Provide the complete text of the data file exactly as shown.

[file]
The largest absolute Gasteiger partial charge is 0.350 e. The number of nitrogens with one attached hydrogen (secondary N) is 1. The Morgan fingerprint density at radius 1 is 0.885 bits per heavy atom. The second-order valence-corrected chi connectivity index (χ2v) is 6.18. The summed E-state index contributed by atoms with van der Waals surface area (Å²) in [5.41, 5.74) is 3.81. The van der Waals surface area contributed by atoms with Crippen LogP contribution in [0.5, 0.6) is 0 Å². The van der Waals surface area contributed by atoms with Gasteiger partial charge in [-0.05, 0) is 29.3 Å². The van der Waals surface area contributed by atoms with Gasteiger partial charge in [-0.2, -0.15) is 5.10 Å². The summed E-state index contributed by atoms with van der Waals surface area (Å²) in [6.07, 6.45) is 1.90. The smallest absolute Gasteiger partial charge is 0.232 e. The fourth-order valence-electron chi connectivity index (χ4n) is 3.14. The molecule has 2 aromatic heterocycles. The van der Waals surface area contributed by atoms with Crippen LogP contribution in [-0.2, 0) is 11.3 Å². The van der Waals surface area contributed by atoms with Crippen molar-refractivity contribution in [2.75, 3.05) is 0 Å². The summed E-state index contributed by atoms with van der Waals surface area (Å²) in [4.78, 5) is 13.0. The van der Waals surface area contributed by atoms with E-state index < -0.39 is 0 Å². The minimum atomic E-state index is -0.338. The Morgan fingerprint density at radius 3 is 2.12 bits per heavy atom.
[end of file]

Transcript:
The largest absolute Gasteiger partial charge is 0.350 e. The number of nitrogens with one attached hydrogen (secondary N) is 1. The Morgan fingerprint density at radius 1 is 0.885 bits per heavy atom. The second-order valence-corrected chi connectivity index (χ2v) is 6.18. The summed E-state index contributed by atoms with van der Waals surface area (Å²) in [5.41, 5.74) is 3.81. The van der Waals surface area contributed by atoms with Crippen LogP contribution in [0.5, 0.6) is 0 Å². The van der Waals surface area contributed by atoms with Gasteiger partial charge in [-0.05, 0) is 29.3 Å². The van der Waals surface area contributed by atoms with Gasteiger partial charge in [-0.2, -0.15) is 5.10 Å². The summed E-state index contributed by atoms with van der Waals surface area (Å²) in [6.07, 6.45) is 1.90. The smallest absolute Gasteiger partial charge is 0.232 e. The fourth-order valence-electron chi connectivity index (χ4n) is 3.14. The molecule has 2 aromatic heterocycles. The van der Waals surface area contributed by atoms with Crippen LogP contribution in [-0.2, 0) is 11.3 Å². The van der Waals surface area contributed by atoms with Crippen molar-refractivity contribution in [2.75, 3.05) is 0 Å². The summed E-state index contributed by atoms with van der Waals surface area (Å²) in [4.78, 5) is 13.0. The van der Waals surface area contributed by atoms with E-state index < -0.39 is 0 Å². The minimum atomic E-state index is -0.338. The Morgan fingerprint density at radius 3 is 2.12 bits per heavy atom.